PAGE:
Monday, September 22, 2008

Modern Reeves?


Today is Autumn Equinox, the official beginning of Fall and one of the two calendar days with equal amounts of sunlight and darkness. As Christianity spread throughout Europe, the pagan celebration of the Autumn Equinox was mixed with the feast of St. Michael the Archangel. St. Michael was seen as a protector against dark forces, and so it was appropriate to celebrate his feast on the day marking the transition to longer hours of darkness. Although St. Michael’s feast (Michaelmas) is now celebrated on September 29th, its connection to the Equinox remains, for both are celebrations of harvest and new beginnings.

Michaelmas, was recognized as both a day of obligation and a quarter day. It was one of the four days during the year that rents were collected, accounts rendered, new leases commenced, and annual dues paid. A Michaelmas custom worth noting is the election of a reeve from among the local serfs. The reeve’s duty was to oversee the completion of the harvest and account for any deficiencies to the landowner out of his own pocket. (Understandably, this was not a popular office.) Although we no longer live in an agrarian society, it seems to me that a reeve could be a useful corporate addition these days.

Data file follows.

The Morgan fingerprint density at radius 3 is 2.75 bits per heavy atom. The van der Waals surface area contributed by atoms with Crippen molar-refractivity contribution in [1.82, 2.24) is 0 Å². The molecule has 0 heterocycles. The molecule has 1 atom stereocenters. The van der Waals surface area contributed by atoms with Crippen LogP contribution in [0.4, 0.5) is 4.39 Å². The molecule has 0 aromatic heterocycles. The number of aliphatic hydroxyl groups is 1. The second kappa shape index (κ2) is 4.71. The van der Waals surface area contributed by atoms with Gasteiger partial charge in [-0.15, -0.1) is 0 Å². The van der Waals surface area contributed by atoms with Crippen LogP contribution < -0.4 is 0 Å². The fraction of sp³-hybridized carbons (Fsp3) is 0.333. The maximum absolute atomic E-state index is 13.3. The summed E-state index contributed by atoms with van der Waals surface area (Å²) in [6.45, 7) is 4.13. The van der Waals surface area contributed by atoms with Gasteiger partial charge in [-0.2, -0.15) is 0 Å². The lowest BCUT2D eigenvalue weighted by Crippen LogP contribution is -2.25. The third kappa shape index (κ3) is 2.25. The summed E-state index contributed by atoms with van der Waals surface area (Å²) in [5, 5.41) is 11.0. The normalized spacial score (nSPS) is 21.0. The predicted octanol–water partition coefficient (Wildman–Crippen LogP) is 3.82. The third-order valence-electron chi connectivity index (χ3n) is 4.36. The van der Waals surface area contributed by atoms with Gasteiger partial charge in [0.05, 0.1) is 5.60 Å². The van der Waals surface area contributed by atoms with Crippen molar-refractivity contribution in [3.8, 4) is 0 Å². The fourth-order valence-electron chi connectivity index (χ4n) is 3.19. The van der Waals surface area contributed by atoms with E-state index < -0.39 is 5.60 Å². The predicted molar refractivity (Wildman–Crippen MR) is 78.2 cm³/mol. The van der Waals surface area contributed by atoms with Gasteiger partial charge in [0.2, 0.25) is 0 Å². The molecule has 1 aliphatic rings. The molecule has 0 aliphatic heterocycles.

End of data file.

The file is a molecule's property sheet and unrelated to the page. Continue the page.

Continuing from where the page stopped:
For more on the history of Michaelmas including some tasty-looking recipes, click here. The blackberry crumble certainly looks good!

3 comments:

Jim Chen said...

But Kelly, we do have reeves. We just call them sheriffs. Herewith the linguistic formula: Shire + reeve = sheriff.

Kelly J. Bozanic said...

I do love etymology! Thanks!

Jim Chen said...

And now this post has been linked at The Cardinal Lawyer.